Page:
Recently, the film’s message of China championing global crisis governance and leadership found a real-life parallel in aggressive media campaigns on Chinese medical aid to Italy and Serbia as COVID-19 ravages Europe. The political nature of emergency response should not be ignored; since in the imaginary and in reality, government messaging is constructed with ideological instruments and performed in the theatre of public opinion. In the case of China, its advocacy of nationalistic sentiments such as Chinese culture and tradition is combined with an outward-looking foreign policy direction and further supplemented by a celebration of its political system. For a spectator of pop culture and of international affairs, identifying these complex aims of communications and propaganda may be curiously thought-provoking. 

Hailing from Vancouver and Beijing, Vivienne Zhang is a Chinese-Canadian Master’s student in International Security at Sciences Po’s Paris School of International Affairs. She has worked at Canada’s diplomatic missions abroad in Thailand, Lao PDR, and Switzerland, and is a current member of the Global Shapers Community.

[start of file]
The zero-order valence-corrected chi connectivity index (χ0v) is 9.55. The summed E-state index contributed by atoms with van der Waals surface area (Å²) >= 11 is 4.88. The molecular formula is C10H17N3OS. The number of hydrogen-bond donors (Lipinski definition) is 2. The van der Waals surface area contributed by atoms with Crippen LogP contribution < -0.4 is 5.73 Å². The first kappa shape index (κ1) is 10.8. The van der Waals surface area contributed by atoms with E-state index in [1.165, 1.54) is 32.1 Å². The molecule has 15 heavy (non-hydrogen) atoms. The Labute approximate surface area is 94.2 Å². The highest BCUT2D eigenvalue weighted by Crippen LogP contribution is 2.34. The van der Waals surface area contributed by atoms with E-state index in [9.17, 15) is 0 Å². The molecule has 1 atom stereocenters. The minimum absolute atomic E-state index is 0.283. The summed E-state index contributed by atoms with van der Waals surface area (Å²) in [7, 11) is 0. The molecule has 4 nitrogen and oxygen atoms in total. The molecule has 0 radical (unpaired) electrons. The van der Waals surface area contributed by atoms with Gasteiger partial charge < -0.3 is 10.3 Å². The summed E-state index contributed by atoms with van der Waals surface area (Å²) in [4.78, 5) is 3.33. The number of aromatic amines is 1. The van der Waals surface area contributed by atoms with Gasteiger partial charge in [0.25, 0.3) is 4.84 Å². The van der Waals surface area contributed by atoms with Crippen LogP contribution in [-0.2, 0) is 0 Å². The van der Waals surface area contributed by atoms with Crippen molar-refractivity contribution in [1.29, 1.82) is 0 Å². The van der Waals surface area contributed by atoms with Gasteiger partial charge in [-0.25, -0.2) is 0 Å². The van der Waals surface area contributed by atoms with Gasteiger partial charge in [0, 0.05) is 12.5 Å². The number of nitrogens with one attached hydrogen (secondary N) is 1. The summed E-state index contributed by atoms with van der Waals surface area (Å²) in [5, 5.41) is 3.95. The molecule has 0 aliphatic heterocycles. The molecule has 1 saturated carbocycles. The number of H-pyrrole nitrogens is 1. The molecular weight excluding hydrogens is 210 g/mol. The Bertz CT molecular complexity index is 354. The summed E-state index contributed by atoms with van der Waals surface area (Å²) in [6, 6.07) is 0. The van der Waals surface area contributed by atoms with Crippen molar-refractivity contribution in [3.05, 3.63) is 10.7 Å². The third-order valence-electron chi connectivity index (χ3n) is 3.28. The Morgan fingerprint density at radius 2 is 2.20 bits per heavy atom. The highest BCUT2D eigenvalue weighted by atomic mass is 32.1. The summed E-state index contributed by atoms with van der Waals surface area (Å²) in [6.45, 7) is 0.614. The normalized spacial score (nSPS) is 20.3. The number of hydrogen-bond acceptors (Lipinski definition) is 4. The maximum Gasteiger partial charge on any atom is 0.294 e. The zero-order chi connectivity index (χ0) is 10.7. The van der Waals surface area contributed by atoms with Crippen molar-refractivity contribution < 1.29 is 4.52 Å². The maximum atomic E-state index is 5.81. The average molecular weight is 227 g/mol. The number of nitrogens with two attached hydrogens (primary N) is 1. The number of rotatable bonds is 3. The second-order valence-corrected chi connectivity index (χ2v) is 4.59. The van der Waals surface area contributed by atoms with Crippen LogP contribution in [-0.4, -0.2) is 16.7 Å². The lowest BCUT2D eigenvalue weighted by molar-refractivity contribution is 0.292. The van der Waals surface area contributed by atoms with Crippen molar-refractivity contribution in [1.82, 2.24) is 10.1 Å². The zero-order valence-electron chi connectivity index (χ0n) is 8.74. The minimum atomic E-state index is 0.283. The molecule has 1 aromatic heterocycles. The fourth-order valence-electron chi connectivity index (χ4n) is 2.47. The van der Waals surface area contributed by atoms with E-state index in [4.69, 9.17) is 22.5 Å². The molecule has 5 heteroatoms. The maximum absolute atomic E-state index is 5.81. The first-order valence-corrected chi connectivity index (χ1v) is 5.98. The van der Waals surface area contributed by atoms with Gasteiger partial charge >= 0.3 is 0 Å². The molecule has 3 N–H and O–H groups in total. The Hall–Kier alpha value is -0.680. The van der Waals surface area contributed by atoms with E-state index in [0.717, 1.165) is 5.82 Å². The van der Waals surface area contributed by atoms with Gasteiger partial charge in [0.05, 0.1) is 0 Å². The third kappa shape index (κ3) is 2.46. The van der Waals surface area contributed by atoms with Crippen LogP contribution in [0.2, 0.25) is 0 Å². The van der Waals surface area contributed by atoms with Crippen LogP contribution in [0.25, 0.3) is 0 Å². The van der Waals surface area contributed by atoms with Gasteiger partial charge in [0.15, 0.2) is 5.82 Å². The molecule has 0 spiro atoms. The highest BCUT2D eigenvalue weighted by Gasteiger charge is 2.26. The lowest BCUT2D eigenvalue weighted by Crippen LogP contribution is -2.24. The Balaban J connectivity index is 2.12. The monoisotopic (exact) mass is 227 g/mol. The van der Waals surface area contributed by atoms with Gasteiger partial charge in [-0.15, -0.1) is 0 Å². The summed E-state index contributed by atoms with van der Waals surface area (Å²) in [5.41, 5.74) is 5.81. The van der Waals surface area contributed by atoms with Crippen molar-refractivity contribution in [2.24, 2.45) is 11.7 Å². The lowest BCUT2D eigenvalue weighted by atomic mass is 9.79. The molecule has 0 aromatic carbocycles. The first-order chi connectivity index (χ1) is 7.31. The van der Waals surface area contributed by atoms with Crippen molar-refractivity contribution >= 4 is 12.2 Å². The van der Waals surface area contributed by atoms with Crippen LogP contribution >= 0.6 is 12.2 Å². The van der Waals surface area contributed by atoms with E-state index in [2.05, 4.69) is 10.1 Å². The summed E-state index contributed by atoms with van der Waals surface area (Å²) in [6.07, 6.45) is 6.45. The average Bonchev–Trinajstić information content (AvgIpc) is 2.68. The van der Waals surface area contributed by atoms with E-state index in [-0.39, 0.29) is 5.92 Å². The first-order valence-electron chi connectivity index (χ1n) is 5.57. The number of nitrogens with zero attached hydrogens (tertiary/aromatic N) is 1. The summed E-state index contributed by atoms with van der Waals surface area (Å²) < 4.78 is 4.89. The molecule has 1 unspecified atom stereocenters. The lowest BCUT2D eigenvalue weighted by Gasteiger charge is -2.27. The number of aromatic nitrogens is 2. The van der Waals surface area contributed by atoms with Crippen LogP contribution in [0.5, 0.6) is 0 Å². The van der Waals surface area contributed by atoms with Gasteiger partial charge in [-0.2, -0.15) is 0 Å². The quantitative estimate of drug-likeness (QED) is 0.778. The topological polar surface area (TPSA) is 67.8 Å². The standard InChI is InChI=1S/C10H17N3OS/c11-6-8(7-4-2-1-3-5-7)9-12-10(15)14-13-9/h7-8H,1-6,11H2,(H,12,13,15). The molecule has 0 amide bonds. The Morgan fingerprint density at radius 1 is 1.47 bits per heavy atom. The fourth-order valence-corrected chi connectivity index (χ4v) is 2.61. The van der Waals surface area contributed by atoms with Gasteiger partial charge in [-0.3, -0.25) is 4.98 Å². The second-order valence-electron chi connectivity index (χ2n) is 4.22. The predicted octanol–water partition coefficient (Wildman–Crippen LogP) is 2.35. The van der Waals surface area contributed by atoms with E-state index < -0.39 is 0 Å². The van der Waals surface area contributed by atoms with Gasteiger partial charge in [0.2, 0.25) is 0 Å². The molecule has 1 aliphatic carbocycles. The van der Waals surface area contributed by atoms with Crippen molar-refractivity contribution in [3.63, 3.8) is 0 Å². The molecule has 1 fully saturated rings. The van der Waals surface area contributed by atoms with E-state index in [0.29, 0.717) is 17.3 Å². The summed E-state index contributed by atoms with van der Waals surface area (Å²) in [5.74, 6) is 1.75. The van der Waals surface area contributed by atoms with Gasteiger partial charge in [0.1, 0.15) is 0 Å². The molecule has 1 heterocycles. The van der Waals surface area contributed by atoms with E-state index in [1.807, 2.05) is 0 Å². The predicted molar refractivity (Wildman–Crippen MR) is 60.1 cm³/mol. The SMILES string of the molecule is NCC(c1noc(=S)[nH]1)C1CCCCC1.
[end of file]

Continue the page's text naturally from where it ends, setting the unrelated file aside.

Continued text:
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Gregg Borodaty

Software developer by day baker, writer, software developer by night.

wandering earth author

Book review: The Wandering Earth

Book cover for The Wandering Earth by Cixin Liu

Between the books on my usual reading list, I like to include short stories. I find it a good way to experience new authors to see if I may be interested in exploring their longer form works. Short stories can also be an interesting format. Writers have a limited amount of space to explore an idea, expand a plot, and develop characters. I like seeing how an author creatively utilizes the short story form.